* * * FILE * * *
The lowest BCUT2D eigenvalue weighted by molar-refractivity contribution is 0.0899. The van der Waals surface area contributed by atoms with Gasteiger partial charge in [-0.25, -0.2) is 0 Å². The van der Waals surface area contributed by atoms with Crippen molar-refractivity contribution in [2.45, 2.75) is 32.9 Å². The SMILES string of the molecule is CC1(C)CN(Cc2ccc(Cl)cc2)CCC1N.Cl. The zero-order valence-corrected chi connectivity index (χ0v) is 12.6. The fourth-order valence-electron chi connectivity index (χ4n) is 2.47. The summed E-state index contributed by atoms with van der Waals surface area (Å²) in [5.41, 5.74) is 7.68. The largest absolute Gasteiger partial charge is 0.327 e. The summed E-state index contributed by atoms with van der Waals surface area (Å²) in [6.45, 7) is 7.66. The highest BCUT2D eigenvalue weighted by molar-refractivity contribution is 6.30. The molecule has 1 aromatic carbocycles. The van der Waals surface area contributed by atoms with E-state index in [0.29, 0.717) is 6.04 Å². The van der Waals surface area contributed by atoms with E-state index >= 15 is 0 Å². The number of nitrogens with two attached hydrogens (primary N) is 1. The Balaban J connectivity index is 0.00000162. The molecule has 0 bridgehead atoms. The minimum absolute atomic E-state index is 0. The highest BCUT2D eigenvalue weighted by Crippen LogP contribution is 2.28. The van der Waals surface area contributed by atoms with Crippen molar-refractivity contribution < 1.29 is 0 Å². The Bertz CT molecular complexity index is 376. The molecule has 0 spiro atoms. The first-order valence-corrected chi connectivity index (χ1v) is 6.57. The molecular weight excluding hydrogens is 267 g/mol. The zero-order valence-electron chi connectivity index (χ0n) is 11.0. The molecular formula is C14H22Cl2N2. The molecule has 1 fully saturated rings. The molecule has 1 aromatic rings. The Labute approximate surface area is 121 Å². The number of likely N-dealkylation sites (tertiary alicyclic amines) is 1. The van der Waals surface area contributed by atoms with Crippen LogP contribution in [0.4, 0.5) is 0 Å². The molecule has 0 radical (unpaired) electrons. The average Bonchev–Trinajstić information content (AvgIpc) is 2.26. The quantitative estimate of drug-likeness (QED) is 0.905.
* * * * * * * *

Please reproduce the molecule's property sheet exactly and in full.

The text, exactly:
The lowest BCUT2D eigenvalue weighted by molar-refractivity contribution is 0.0899. The van der Waals surface area contributed by atoms with Gasteiger partial charge in [-0.25, -0.2) is 0 Å². The van der Waals surface area contributed by atoms with Crippen molar-refractivity contribution in [2.45, 2.75) is 32.9 Å². The SMILES string of the molecule is CC1(C)CN(Cc2ccc(Cl)cc2)CCC1N.Cl. The zero-order valence-corrected chi connectivity index (χ0v) is 12.6. The fourth-order valence-electron chi connectivity index (χ4n) is 2.47. The summed E-state index contributed by atoms with van der Waals surface area (Å²) in [5.41, 5.74) is 7.68. The largest absolute Gasteiger partial charge is 0.327 e. The summed E-state index contributed by atoms with van der Waals surface area (Å²) in [6.45, 7) is 7.66. The highest BCUT2D eigenvalue weighted by molar-refractivity contribution is 6.30. The molecule has 1 aromatic carbocycles. The van der Waals surface area contributed by atoms with E-state index in [0.29, 0.717) is 6.04 Å². The van der Waals surface area contributed by atoms with E-state index >= 15 is 0 Å². The number of nitrogens with two attached hydrogens (primary N) is 1. The Balaban J connectivity index is 0.00000162. The molecule has 0 bridgehead atoms. The minimum absolute atomic E-state index is 0. The highest BCUT2D eigenvalue weighted by Crippen LogP contribution is 2.28. The van der Waals surface area contributed by atoms with Crippen molar-refractivity contribution < 1.29 is 0 Å². The Bertz CT molecular complexity index is 376. The molecule has 0 spiro atoms. The first-order valence-corrected chi connectivity index (χ1v) is 6.57. The molecular weight excluding hydrogens is 267 g/mol. The zero-order valence-electron chi connectivity index (χ0n) is 11.0. The molecular formula is C14H22Cl2N2. The molecule has 1 fully saturated rings. The molecule has 1 aromatic rings. The Labute approximate surface area is 121 Å². The number of likely N-dealkylation sites (tertiary alicyclic amines) is 1. The van der Waals surface area contributed by atoms with Crippen LogP contribution in [0.4, 0.5) is 0 Å². The molecule has 0 radical (unpaired) electrons. The average Bonchev–Trinajstić information content (AvgIpc) is 2.26. The quantitative estimate of drug-likeness (QED) is 0.905.